He's four months old -- and his tail is longer than he is! I adopted him from the pet store on the evening of August 22nd, and then, before he had a chance to meet our other resident cats, took him to the vet for a check-up the next day. Cappuccino was due for his shots, so Allegra and I loaded up the big cat and the little kitten into carriers and went off to the appointment. While we sat in the waiting room, a man came in with one of those little dogs that's more hair than dog . . . a Pekingese or something. His dog walked around the waiting area a bit. I could hear a growling, and I assumed it was the dog. Seconds later, one of the exam room doors opened, and a Labrador came out followed by its owner, and the veterinarian. The growling noise increased by 50 decibels and I realized it was coming from Malcolm. The vet laughed when she saw that it was only a kitten making all that racket, and said, "Now there's a little guy with a big opinion."

Maclolm had no ear mites, no fleas, and tested negative for feline leukemia, so I guess we'll keep him. ;-)

I wasn't sure about the name Malcolm, at first. (He was already named this by previous owners who had to give him up.) Jennie was with me at the pet store to sign the paperwork. The saleslady at the pet store was filling in the forms with the name Malcolm, and I kept saying, "I'm not sure he'll go by that name." Jennie is even more of a Shakespeare buff than I am, and, standing there at my elbow, she reminded me that Malcolm is a character in Macbeth -- he speaks the last line, in fact. So maybe we'll stick with the name Malcolm.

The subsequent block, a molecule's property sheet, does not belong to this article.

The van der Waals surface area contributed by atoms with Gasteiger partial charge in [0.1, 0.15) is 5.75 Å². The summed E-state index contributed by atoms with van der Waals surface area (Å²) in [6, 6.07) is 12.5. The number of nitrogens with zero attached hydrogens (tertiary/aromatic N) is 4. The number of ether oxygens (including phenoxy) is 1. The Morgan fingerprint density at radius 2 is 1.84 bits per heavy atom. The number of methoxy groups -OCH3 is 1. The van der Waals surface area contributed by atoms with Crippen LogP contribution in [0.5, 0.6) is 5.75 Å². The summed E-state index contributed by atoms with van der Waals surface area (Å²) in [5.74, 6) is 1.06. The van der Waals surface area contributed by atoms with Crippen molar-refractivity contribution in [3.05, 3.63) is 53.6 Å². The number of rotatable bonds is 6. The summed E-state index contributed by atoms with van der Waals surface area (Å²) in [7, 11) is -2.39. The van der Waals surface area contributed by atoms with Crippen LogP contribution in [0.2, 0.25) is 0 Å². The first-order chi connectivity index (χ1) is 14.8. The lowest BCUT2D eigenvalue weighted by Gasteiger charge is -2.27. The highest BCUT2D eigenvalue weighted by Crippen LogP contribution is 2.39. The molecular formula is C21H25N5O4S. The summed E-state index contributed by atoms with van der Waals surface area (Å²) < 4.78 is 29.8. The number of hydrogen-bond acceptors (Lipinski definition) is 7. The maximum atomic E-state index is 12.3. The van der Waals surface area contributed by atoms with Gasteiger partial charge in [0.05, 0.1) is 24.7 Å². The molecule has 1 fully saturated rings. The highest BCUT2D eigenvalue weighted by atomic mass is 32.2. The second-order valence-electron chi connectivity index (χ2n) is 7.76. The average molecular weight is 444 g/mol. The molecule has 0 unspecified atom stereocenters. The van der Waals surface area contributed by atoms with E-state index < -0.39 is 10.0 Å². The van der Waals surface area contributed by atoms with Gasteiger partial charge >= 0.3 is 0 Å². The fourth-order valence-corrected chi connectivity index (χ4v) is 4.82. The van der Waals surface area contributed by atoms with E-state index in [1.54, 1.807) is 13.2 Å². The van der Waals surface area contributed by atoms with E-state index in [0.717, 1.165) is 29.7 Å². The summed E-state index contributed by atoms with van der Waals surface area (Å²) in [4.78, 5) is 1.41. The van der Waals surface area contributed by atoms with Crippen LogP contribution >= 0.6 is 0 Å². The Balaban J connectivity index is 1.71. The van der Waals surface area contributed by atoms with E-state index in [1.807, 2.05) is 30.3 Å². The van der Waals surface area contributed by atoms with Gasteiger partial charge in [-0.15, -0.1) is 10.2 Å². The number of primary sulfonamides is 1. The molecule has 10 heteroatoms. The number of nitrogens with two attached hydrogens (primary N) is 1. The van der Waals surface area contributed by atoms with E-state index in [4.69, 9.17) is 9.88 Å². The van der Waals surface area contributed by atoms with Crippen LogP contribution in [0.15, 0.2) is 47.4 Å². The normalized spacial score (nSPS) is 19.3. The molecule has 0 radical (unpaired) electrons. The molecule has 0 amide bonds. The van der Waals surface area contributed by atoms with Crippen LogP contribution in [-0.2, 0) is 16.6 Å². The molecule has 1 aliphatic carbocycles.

Allegra, who has been my right hand this month, taking pictures of yarn and uploading them to the website, has had the pleasure and the duty of unpacking that Rowan order; she's fallen under the spell of the promotional materials we were sent for the upcoming book, Kaffe Knits Again. She feels strongly that we should re-name the new kitten Kaffe.

When he's not sleeping, or being a wriggling bundle of purring fur, he does endearing things like attack my shoe:


Meanwhile, Back at the Two Swans Site:

Loads of new products being uploaded daily.


New shades of Kidsilk Haze: Fern, Cocoa, Blood, Blackcurrant.

New shades of Kidsilk Spray: Tea Rose, Clay. (I think either of these would look smashing in the Syrian shawl from Victorian Lace Today.)

New shades of Kidsilk Night: Port, Bronze, Thunder.

And if looking at these gorgeous new colors of yarns from the Kidsilk Family has you thinking about lace, here's a book I highly recommend:


Posted by Karen at 09:44 AM | Comments (5)

August 07, 2007

AUGUST 7, 2007

Monday of last week, I phoned Westminster Fibers to place an order for more yarns. Among other things, I was looking to order some Jaeger Siena, having in mind that crocheted sweater from Cool Crochet. (My blue swatch in the previous blog entry is done in Jaeger Siena.) I was stunned when my customer service person told me, "We don't have any." It was all news to me, but what he told me was that Westminster recently decided to no longer be the US distributor for Jaeger. Unless and until another distributor picks up the line, I can't get any more Jaeger.

I've been totally bummed about this news all week. Jaeger yarns are really high quality yarns! I hate to lose them.

Jaeger Roma is what I chose for the sweater I'm going to make for my daughter Allegra (Project 3 of the Nihon Vogue class). I'm still swatching:


The swatch at the bottom was my first, stockinette attempt. On a size US 6 needle, it came out a little dense (remember, I'm a tight knitter). I've been trying some different, very simple stich patterns on a size US 7 . . . the little purls keep reminding me of beads. I'm definitely going to incorporate some beads into the next few inches of swatching. And, since my sister is here visiting from Arizona, and since she's a beader, there's nothing else for it but for us to make a road trip to the world's largest bead store, which is right here in Washington State! (I think we'll be going, early next week.)